A recent post here discussed “Diverting Asteroids by Painting Them”, a particularly inexpensive and gentle way of diverting an asteroid on an Earth impact trajectory which is detected sufficiently early. But what if you don’t have the luxury of decades or centuries to mitigate a threatened impact, as will always be the case with comets inbound from the outer solar system, which are rarely detected more than a year before they cross the Earth’s orbit? A long (137 page!) and detailed paper posted on arXiv, “PI — Terminal Planetary Defense”, discusses the feasibility of disrupting an inbound object with hypervelocity kinetic impactors so the resulting pieces will either miss the Earth entirely (in the case of sufficiently early warning) or airburst in the atmosphere causing little or no damage on the surface. Here is the abstract.
We present a practical and effective method of planetary defense that allows for extremely short mitigation time scales. The method involves an array of small hypervelocity non-nuclear kinetic penetrators that pulverize and disassemble an asteroid or small comet. This mitigates the threat using the Earth’s atmosphere to dissipate the energy in the fragment cloud. The system allows a planetary defense solution using existing technologies. This approach will work in extended time scale modes where there is a large warning time, as well as in short interdiction time scenarios with intercepts of minutes to days before impact. In longer time intercept scenarios, the disassembled asteroid fragments largely miss the Earth. In short intercept scenarios, the asteroid fragments of maximum ∼10-meter diameter allow the Earth’s atmosphere to act as a “beam dump” where the fragments either burn up in the atmosphere and/or air burst, with the primary channel of energy going into spatially and temporally de-correlated shock waves. It is the de-correlated blast waves that are the key to why PI works so well. The effectiveness of the approach depends on the intercept time and size of the asteroid, but allows for effective defense against asteroids in the 20–1000m diameter class and could virtually eliminate the threat of mass destruction posed by these threats with very short warning times even in a terminal defense mode. A 20m diameter asteroid (∼0.5Mt, similar to Chelyabinsk) can be mitigated with a 100 seconds prior to impact intercept with a 10m/s disruption. With a 1m/s internal disruption, a 5 hours prior to impact intercept of a 50m diameter asteroid (∼10Mt yield, similar to Tunguska), a 1 day prior to impact intercept of 100m diameter asteroid (∼100Mt yield), or a 10 day prior to impact intercept of Apophis (∼370m diameter, ∼4 Gt yield) would mitigate these threats.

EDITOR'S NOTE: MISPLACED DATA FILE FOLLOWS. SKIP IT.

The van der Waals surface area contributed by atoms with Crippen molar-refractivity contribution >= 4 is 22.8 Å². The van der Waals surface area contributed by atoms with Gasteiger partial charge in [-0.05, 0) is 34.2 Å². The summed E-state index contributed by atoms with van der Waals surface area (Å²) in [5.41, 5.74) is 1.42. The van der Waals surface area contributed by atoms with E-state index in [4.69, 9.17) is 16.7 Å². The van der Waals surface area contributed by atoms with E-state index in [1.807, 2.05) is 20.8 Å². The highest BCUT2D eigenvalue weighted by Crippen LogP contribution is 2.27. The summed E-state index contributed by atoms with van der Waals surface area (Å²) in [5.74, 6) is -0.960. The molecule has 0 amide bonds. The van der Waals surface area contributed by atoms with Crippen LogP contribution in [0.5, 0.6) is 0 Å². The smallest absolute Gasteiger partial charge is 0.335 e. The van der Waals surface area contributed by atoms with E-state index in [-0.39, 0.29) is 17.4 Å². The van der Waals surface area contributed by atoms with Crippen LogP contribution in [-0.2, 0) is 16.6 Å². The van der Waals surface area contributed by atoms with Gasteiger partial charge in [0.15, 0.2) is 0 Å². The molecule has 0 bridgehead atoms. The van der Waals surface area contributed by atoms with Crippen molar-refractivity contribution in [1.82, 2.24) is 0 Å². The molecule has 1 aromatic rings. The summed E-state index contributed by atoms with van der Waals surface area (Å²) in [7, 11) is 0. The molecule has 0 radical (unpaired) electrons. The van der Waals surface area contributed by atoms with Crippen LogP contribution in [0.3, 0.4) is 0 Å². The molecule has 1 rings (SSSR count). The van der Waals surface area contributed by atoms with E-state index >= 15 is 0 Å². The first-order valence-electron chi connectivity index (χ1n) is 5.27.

The key insight is that in terminal defence the incoming object’s own velocity is used against it, providing most of the energy released by the swarm of kinetic impactors. Adding chemical explosives to the impactors has a negligible effect on their operation, since their energy density and ejecta velocity is much smaller than the impact speed, and while nuclear explosives might help, particularly with larger objects, we have no experience designing warheads that could survive an impact at tens of kilometres per second and the perceived risks of wide-scale deployment of such weapons are probably unacceptable.
A variety of intercept scenarios are discussed, involving both present-day technological capabilities and future options such as lunar-based surveillance and interceptors.
This is a fascinating study which crunches the numbers and goes into detail in a fashion I’ve rarely seen since the work of Herman Kahn.